A damning expose by a local television station has unearthed the lengths at which vendors go to make a profit with total disregard for the health of their consumers.
According to the expose, most of the meat vendors are guilty of adding Sodium meta-bisulphite and other undeclared chemicals to meat, including beef, chicken, fish and mutton to keep the meat look fresh.
The chemical comes in the form of a white powder and is generally used as a disinfectant, antioxidant and preservative.
Once consumed in excess, it may trigger allergic reactions and experience a lot of wheezing and coughing with no explanation and for pregnant women, the flow of oxygen to the baby might be affected.
The danger is heightened for asthmatics.
Rogues supermarkets and butchery officials were singled out as the most notorious, after it was revealed that they lace meat with the dangerous chemicals to make it appear fresh longer, and to minimise losses from spoilage.
The expose by NTV television highlights that the public health is not guaranteed as a result of the practices in handling of the food of animal origin particularly the meat.
According to an expert who spoke to the African Press Agency, uncontrolled use of preservatives in meat, unhygienic handling of meat and uncontrolled use of veterinary medicines in food animals has been on the rise posing a great danger to the human health and consequently the meat safety.
The national chairman, Kenya veterinary association, Dr. Samuel Kahariri pointed out to the African Press Agency on Wednesday that It is worth noting that Sodium meta-bisulphite is listed in Food, Drugs and Chemical Substances Act CAP 254 as a class I preservative in meat and meat products, fish, Poultry meat with a maximum residue limit of 500p.p.m.
“However, its use in butcheries and meat outlets poses a great health risk since it is never disclosed to the consumers and further the amounts used are mere estimations leading to a risk of exceeding maximum level of use and consequently compromise human health,” he warned.
He noted that veterinarians have a responsibility of ensuring that food-borne risk to public health are minimized through ante and post-mortem inspection of animals in the slaughter houses.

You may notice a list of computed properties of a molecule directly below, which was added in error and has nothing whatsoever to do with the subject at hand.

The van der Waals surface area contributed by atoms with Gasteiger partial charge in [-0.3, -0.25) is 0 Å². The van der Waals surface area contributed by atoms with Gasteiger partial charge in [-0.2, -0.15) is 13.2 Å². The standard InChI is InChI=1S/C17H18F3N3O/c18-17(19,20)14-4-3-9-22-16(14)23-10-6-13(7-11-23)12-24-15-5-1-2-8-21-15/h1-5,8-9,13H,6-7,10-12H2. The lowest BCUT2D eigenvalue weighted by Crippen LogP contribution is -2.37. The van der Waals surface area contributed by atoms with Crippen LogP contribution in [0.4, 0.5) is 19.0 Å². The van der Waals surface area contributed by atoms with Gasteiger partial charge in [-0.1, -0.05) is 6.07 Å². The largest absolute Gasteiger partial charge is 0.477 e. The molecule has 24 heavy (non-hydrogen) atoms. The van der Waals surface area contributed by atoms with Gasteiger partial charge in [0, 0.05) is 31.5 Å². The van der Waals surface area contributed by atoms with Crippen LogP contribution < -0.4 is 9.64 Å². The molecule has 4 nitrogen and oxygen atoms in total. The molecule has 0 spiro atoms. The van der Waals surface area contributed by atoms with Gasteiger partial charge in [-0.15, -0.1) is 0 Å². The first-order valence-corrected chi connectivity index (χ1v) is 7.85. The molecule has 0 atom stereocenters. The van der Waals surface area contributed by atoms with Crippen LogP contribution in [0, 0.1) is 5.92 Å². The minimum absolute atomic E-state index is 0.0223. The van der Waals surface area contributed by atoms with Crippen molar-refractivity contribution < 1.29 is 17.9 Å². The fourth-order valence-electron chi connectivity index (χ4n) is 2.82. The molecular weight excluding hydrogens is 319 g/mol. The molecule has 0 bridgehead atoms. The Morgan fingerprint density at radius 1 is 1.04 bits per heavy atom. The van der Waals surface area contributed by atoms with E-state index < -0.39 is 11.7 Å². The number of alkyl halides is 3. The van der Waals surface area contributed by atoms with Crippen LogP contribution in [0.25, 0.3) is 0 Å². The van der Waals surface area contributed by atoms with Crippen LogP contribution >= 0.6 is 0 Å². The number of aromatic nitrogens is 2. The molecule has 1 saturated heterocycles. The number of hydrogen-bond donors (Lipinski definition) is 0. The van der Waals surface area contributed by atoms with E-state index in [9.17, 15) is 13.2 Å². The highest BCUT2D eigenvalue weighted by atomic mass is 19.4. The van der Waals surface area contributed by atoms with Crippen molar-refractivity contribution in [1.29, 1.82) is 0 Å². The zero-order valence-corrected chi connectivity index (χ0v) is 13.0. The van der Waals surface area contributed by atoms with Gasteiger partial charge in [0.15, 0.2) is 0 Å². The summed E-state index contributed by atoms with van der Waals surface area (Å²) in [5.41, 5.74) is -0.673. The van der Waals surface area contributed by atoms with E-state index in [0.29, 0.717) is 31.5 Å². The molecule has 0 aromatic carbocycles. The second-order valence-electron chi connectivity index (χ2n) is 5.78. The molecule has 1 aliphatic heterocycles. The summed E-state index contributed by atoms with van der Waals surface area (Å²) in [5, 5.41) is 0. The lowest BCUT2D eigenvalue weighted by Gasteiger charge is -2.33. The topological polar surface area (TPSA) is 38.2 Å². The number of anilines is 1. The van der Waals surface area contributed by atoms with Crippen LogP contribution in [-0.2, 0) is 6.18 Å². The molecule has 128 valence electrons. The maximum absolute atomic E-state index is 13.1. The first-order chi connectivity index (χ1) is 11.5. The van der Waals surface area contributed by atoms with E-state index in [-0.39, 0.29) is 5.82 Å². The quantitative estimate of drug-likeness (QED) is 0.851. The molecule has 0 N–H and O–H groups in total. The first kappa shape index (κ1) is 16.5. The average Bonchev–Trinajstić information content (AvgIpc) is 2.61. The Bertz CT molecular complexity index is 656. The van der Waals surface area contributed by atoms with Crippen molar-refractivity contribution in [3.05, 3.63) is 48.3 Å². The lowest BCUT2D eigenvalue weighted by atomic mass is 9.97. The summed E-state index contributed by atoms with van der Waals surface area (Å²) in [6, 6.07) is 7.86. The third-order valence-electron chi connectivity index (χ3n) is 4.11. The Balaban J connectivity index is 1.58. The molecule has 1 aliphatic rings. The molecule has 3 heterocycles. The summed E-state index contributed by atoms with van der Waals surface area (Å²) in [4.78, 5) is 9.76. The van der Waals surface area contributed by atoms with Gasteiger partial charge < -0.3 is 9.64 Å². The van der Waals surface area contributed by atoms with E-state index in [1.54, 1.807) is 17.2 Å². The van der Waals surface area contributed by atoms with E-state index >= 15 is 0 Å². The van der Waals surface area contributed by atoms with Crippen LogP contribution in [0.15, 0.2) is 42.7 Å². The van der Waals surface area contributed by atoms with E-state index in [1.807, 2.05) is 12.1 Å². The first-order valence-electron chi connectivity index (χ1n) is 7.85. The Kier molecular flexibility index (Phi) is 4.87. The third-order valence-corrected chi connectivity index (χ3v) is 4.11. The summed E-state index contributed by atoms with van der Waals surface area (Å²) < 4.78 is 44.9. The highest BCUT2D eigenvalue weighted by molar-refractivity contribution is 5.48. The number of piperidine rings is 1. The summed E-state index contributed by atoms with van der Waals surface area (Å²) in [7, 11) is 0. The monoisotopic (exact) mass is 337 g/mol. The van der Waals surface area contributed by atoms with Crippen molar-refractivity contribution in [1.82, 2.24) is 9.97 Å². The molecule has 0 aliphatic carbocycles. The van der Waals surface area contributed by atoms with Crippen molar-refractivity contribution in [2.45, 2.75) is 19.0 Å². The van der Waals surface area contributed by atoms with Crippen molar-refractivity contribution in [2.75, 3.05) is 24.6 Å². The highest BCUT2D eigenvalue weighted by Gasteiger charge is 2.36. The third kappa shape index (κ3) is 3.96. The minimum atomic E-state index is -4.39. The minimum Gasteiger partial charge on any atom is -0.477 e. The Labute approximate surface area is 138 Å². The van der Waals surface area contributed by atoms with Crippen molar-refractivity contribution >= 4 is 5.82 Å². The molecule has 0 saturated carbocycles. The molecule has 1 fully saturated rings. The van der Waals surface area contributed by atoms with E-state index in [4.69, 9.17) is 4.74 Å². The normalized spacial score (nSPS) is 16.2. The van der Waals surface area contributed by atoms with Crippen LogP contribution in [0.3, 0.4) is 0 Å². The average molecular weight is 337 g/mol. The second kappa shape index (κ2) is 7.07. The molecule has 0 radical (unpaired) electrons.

Further, he noted the veterinarians should raise awareness on the value chain actors on the measures required to assure food safety.
Currently Kenya has over 2500 slaughter facilities in the entire country with only about 500 meat inspectors.
“This makes it practically impossible to conduct Ante mortem examinations in the animals since its required to be done before slaughter. This has seen a sharp rise in unscrupulous practices by traders who take sick, feverish and in some few cases already dead animals for slaughter,” he pointed out.
“Consequently, the carcasses have may result to spread of zoonotic diseases and/or they have a very short shelf life owing to poor bleeding and this may explain why a few unscrupulous traders result to prolong the shelf life and improve appearance of the carcass by use of chemical compounds as recently exposed,” he added.
He noted that whereas the chemical preservatives are recognized for use under the Kenyan law, there lacks a clear guidelines and control on its use in the unprocessed meat, making it often likely to exceed the Maximum Residue Limit when used thus rendering the meat unfit for human consumption.
He further blamed the problem to the shortage of meat inspectors in the country pointing out that currently there is only one meat inspector in charge of 9 slaughter facilities.
“In cases where it may not be possible to employ a veterinary doctor or a veterinary paraprofessional, we urge the government to cause immediate closure of such facilities to curb the rise in the meat adulteration and uphold public health,” Kahariri noted.